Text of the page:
Among other reasons, the Supreme Court in Edwards concluded that the challenged statute did not serve the legislatureÃ¢€™s professed purposes of encouraging academic freedom and making the science curriculum more comprehensive by Ã¢€œteaching all of the evidenceÃ¢€ regarding origins of life because: the state law already allowed schools to teach any scientific theory, which responded to the alleged purpose of academic freedom; and if the legislature really had intended to make science education more comprehensive, Ã¢€œit would have encouraged the teaching of all scientific theories about the origins of humankindÃ¢€ rather than permitting schools to forego teaching evolution, but mandating that schools that teach evolution must also teach creation science, an inherently religious viewÃ¢€¦ The Supreme Court further held that the belief that a supernatural creator was responsible for the creation of human kind is a religious viewpoint and that the Act at issue Ã¢€œadvances a religious doctrine by requiring either the banishment of the theory of evolution from public school classrooms or the presentation of a religious viewpoint that rejects evolution in its entirety.Ã¢€
We initially note that John Haught, a theologian who testified as an expert witness for Plaintiffs and who has written extensively on the subject of evolution and religion, succinctly explained to the Court that the argument for ID is not a new scientific argument, but is rather an old religious argument for the existence of God. He traced this argument back to at least Thomas Aquinas in the 13th century, who framed the argument as a syllogism: Wherever complex design exists, there must have been a designer; nature is complex; therefore nature must have had an intelligent designerÃ¢€¦ The syllogism described by Dr. Haught is essentially the same argument for ID as presented by defense expert witnesses Professors Behe and Minnich who employ the phrase Ã¢€œpurposeful arrangement of parts.Ã¢€
I’d say just these parts (and yes there is more…much more) are devastating to the ID proponents in this case, and in all future cases. Also Phillip Johnson’s Wedge Document/Strategy was dragged into the case, and was used as evidence against ID. The judge also uses quotes of many of the prominent proponents of the ID movement that clearly endorse a religious viewpoint, and that many in the ID movement describe ID as a religious movement. No wonder the Discovery Institute didn’t want this trial to happen. They had to know they’d lose and lose badly. The judge arrives at this conclusion,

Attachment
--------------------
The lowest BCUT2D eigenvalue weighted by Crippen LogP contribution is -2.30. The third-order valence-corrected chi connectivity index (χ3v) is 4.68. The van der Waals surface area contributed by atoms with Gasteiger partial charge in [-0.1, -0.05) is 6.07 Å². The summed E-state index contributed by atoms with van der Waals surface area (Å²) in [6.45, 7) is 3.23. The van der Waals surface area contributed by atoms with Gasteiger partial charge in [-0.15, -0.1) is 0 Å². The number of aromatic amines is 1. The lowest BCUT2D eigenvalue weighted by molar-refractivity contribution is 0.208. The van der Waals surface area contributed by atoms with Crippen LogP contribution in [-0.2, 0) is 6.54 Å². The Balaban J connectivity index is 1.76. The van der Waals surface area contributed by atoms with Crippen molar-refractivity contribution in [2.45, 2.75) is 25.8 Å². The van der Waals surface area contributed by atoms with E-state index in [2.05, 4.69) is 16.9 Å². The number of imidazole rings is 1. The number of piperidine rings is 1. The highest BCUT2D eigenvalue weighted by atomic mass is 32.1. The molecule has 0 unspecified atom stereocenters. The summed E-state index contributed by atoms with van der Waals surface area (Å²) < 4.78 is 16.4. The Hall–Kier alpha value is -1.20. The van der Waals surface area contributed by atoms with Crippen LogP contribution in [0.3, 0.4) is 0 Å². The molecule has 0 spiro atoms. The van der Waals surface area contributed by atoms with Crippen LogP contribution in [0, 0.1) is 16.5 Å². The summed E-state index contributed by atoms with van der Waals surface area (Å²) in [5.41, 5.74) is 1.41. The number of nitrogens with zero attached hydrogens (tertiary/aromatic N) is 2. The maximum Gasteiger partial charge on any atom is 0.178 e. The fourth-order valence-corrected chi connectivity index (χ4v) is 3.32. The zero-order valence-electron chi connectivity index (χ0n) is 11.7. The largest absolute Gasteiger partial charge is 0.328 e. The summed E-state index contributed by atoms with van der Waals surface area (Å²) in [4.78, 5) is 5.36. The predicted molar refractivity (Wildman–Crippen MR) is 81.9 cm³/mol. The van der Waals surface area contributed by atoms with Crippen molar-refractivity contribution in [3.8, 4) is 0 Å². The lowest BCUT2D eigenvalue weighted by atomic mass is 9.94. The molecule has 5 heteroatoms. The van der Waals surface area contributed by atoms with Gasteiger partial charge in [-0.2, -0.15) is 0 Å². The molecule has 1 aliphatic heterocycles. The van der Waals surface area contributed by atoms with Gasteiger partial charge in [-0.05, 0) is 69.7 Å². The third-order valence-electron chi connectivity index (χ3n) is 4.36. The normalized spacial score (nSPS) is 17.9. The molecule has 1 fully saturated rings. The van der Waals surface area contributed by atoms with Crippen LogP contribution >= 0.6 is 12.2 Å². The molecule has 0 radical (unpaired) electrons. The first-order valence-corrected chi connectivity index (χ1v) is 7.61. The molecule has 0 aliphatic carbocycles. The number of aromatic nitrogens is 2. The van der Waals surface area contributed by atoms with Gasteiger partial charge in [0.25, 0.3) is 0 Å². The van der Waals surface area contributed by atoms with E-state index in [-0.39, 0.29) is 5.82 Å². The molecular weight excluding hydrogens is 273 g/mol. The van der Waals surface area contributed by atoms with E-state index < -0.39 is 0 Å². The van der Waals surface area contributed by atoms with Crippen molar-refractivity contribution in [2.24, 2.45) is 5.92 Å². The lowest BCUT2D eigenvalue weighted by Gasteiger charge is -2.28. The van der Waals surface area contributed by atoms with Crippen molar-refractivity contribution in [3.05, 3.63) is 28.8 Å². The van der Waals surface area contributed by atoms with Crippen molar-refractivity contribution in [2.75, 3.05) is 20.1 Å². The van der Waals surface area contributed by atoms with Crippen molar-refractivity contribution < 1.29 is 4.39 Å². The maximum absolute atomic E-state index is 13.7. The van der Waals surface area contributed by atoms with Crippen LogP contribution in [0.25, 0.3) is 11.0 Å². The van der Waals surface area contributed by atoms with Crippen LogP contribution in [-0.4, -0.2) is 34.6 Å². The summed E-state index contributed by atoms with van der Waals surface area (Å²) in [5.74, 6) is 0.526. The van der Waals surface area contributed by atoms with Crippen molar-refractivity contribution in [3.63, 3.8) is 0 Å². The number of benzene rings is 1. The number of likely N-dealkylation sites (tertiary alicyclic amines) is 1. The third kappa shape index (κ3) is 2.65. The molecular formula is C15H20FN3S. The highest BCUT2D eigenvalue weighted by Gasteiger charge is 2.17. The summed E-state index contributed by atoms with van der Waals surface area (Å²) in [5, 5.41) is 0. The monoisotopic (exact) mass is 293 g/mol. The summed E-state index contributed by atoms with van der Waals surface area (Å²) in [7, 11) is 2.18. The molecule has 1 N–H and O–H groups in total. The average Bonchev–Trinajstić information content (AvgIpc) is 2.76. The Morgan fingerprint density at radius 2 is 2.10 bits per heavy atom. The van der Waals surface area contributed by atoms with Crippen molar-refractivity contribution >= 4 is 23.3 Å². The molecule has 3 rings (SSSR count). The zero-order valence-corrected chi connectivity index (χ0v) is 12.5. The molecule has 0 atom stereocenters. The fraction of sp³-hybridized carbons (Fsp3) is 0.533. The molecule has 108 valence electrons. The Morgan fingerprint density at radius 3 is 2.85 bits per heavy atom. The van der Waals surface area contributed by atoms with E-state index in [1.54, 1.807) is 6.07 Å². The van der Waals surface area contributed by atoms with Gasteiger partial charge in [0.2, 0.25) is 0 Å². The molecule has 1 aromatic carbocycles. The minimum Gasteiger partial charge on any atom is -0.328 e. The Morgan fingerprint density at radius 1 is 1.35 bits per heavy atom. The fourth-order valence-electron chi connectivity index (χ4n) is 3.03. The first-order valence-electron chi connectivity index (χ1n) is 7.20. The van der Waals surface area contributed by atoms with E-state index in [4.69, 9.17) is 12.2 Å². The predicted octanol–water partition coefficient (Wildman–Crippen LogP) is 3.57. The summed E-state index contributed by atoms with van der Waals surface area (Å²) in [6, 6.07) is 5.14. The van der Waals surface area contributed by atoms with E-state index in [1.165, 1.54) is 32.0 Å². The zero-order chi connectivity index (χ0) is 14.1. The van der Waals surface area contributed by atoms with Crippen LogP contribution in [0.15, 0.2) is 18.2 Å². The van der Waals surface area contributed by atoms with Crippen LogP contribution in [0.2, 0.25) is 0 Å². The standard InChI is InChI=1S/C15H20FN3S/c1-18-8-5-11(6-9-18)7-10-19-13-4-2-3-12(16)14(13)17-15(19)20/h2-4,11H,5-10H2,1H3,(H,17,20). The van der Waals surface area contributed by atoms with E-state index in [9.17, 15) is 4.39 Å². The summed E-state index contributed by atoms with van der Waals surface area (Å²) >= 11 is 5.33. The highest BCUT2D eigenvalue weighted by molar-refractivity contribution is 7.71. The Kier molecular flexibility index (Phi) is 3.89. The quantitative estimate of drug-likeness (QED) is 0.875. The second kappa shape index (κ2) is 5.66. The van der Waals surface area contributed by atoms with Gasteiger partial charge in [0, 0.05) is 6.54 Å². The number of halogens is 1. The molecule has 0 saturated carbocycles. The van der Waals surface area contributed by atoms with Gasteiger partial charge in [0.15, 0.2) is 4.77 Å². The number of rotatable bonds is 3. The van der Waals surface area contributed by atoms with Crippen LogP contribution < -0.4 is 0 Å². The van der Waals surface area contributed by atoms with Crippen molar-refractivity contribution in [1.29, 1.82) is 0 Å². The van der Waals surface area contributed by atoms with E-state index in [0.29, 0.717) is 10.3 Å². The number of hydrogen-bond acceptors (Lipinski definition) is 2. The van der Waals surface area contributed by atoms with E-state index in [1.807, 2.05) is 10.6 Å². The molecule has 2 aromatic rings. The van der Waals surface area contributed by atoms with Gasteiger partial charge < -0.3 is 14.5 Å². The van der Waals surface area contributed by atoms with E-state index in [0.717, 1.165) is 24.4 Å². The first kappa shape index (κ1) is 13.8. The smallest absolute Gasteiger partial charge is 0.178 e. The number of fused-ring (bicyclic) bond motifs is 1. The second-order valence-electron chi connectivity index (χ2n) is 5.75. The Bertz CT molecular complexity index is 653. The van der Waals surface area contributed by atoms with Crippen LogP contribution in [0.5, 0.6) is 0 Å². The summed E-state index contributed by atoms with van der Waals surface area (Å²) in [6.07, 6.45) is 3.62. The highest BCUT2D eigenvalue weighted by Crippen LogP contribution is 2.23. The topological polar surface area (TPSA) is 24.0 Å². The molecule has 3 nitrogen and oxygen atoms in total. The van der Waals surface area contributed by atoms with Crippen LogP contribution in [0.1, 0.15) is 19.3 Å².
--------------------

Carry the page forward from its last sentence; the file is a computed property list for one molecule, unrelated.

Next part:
The weight of the evidence clearly demonstrates, as noted, that the systemic change from Ã¢€œcreationÃ¢€ to Ã¢€œintelligent designÃ¢€ occurred sometime in 1987, after the Supreme CourtÃ¢€™s important Edwards decision. This compelling evidence strongly supports PlaintiffsÃ¢€™ assertion that ID is creationism re-labeled. Importantly, the objective observer, whether adult or child, would conclude from the fact that Pandas posits a master intellect that the intelligent designer is God.
Overall, the decision is pretty brutal on the defense (the ID proponents). The judge notes that the Dover policy is misleading, inconsistent, questionable in regards to honesty, and confusing to students about the nature of science. In other words, far from teaching a legitimate controversy in a scientific field and allowing for academic freedom the policy has precisely the opposite effect.
Dr. Padian bluntly and effectively stated that in confusing students about science generally and evolution in particular, the disclaimer makes students Ã¢€œstupid.Ã¢€
So, we have a decision that debunks the “academic freedom” argument, the “teach the controversy argument”, that “ID is science” argument, and leaves proponents of ID, creationism and their supporters with very little left to stand on.
More at the Panda’s Thumb.
Federal Judge Strikes Down Intelligent Design Teaching (James Joyner)
The Discovery Institute, Intelligent Design and the Designer (Steve Verdon)
Evolution Schmevolution (Steve Verdon)
Evolutionary Theory, Religion and the First Amendment (Steve Verdon)
Dover, Kansas, Creationism and Sound Science (Steve Verdon)
Use of Copyright to Fight Intelligent Design (Steve Verdon)
Evolution and Religion (Steve Verdon)
Why Irreducible Complexity IsnÃ¢€™t Really A Big Deal (Steve Verdon)
An Example of Intelligent DesignÃ¢€™s Idea of Peer Review (Steve Verdon)
Kitzmiller v. DASD (Steve Verdon)